Strategic menu planning has always been crucial to a restaurant’s success. And amid today’s soaring food and labor costs, intentionality about every single dish – and every single price that’s attached – is even more important.
Back of House sat down with industry experts including Morgan Harris, Co-Founder and Chief Customer Advocate at Restaurant365, for insights on the basic components of menu engineering to maximize profits and set you up for success.
Analyze Your Sales Reports & Menu Mix (PMIX)
A menu mix, also known as a product mix or PMIX, serves as a natural place to start examining your menu. A PMIX allows you to map out the profitability of each menu item versus the popularity of each item, in a single matrix.
If you’re using a restaurant management software, it likely will create this PMIX for you, or you can create it manually by pulling your sales reports from your point of-sale (POS) and plotting items on an X axis (popularity) and Y axis (profitability). Looking at these categories will give you an insight into which menu items to prioritize, adjust, or remove from your menu to maximize sales and profits.
Factor in Your Controllable Costs
Your prime costs – cost of goods sold (COGS) and labor – are the two costs you have the most control over. Connecting insights on your prime costs with insights from your PMIX will help you identify if you’re using your resources efficiently and setting menu prices accurately.
For example, are you investing too much labor into handmaking a sauce for a dish that’s not a star? For plough horses (dishes with low profit but high popularity), you can look at which ingredients in those dishes are the most expensive. Have those particular ingredients trended upwards in price across time? Can you negotiate on price with your vendor? Should you make an ingredient substitute?
Consider Seasonality of Ingredients
Cooking with seasonal ingredients generally saves money, which means whether you’re a farm-totable restaurant or not, you should always have an eye on what’s on the horizon.
Pay attention to ingredients that are prone to price spikes when not in season. Let’s take avocados for example. If you’re a restaurant famous for its guacamole, you may have to swallow fluctuating costs, but otherwise, it’s generally smart to get creative. Consider creating a go-to list of substitute ingredients you can use in the event of price jumps. Track trends by asking your vendors for market reports and try to remain flexible.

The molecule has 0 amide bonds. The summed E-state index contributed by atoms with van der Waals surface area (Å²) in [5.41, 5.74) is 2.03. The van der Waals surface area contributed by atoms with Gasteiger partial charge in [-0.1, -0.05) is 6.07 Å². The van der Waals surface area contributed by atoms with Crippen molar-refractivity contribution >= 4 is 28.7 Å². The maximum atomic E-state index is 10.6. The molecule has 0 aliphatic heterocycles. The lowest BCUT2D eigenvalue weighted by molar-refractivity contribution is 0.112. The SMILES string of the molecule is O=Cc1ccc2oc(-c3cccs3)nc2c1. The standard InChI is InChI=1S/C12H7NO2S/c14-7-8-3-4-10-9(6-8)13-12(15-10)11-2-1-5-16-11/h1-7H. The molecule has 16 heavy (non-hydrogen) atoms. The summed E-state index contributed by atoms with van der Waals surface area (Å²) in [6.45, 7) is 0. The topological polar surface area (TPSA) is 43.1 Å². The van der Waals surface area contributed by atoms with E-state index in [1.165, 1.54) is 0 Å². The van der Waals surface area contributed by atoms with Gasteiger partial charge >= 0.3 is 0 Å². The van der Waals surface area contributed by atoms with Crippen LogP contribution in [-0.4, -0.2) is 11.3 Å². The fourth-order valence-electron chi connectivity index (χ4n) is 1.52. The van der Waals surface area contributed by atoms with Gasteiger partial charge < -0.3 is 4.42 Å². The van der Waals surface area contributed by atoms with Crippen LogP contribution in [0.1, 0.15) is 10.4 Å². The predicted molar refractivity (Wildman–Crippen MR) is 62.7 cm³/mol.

Look at Your Competition
Have you done a competitive analysis since you first opened? Before making changes on your menu, it’s important to gain an understanding of what your local competition’s offering.
“This is key to standing out from the restaurant across the street,” says Harris. “Value is where price meets quality.”
If you’re charging $2 more for your burger than the restaurant next to you, the reason needs to be clear to the customer. Is your burger larger? Does it include noticeably higher-quality ingredients? Even so, if your pricing far exceeds market price, you’re likely to miss out on customers, and at the same time, if you fall under, you’re leaving money on the table.
“You must know your territory, your community, and your customers,” says Harris.
Look at Your Your Menu Size
That local diner with 50 items across its four-page menu is probably doing OK – at least, when egg prices aren’t rising through the roof. When three-quarters of the menu are omelets that interchange different combinations of the exact same ingredients, food waste is decreased.
Cross-utilization of ingredients will save you money. Focus more on how many products/ingredients are needed to support your menu versus the number of dishes you’ll have on it.
Update Your Tech Stack
In today’s climate, it’s hard – and we might argue, nearly impossible – to get by on just trusting your gut.
Margins are being squeezed from all directions. And this requires making informed decisions based on data. That data comes from various components of your tech stack. POS systems, invoice and inventory management software, and recipe costing software all provide valuable insights into how to become a more efficient, and profitable, business.
Ideally, you want to connect your POS to a restaurant management software, through which you can input all of your recipes and link them to invoicing and inventory tracking software.
“When you have your recipes in word documents and binders, unfortunately you’re just burning cash. In our day and age, you don’t run a restaurant without technology.” Morgan Harris Co-founder of Restaurant365
When your invoices are connected to your recipes, you’re able to accurately track plate costs. That can be compared against your PMIX to set menu pricing that allows you to meet the margins you need to hit.
If you’re reading this, likely this strategy will require making some updates to your tech stack. But before investing in any new software, it’s important to set up a plan that ensures you’ll have the time and personnel to really learn, use, and reap the full benefits of the technology and data. Once that’s mapped out, often the investment pays for itself, especially when it comes to technology solutions that can identify where to trim costs and how to boost margins.
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